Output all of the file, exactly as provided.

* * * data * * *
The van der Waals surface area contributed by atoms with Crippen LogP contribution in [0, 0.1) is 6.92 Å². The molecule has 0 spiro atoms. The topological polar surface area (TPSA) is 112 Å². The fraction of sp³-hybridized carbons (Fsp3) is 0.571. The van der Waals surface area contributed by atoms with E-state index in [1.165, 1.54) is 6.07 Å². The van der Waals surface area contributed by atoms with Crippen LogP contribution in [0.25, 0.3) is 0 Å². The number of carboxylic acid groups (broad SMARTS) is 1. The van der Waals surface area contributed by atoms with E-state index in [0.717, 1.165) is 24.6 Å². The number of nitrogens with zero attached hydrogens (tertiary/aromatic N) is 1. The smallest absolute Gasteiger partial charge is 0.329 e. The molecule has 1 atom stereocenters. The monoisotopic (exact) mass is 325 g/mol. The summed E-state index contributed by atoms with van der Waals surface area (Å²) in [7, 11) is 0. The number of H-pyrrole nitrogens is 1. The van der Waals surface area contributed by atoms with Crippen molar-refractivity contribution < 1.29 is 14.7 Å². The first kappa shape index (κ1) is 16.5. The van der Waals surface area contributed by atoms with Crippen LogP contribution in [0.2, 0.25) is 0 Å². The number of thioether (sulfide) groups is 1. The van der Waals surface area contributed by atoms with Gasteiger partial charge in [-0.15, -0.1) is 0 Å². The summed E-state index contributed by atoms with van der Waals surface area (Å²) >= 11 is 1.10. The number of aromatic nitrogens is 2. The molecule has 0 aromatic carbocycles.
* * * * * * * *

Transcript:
The van der Waals surface area contributed by atoms with Crippen LogP contribution in [0, 0.1) is 6.92 Å². The molecule has 0 spiro atoms. The topological polar surface area (TPSA) is 112 Å². The fraction of sp³-hybridized carbons (Fsp3) is 0.571. The van der Waals surface area contributed by atoms with E-state index in [1.165, 1.54) is 6.07 Å². The van der Waals surface area contributed by atoms with Crippen LogP contribution in [0.25, 0.3) is 0 Å². The number of carboxylic acid groups (broad SMARTS) is 1. The van der Waals surface area contributed by atoms with E-state index in [0.717, 1.165) is 24.6 Å². The number of nitrogens with zero attached hydrogens (tertiary/aromatic N) is 1. The smallest absolute Gasteiger partial charge is 0.329 e. The molecule has 1 atom stereocenters. The monoisotopic (exact) mass is 325 g/mol. The summed E-state index contributed by atoms with van der Waals surface area (Å²) in [7, 11) is 0. The number of H-pyrrole nitrogens is 1. The van der Waals surface area contributed by atoms with Crippen molar-refractivity contribution < 1.29 is 14.7 Å². The first kappa shape index (κ1) is 16.5. The van der Waals surface area contributed by atoms with Crippen LogP contribution in [0.2, 0.25) is 0 Å². The number of thioether (sulfide) groups is 1. The van der Waals surface area contributed by atoms with Gasteiger partial charge in [-0.15, -0.1) is 0 Å². The summed E-state index contributed by atoms with van der Waals surface area (Å²) >= 11 is 1.10. The number of aromatic nitrogens is 2. The molecule has 0 aromatic carbocycles.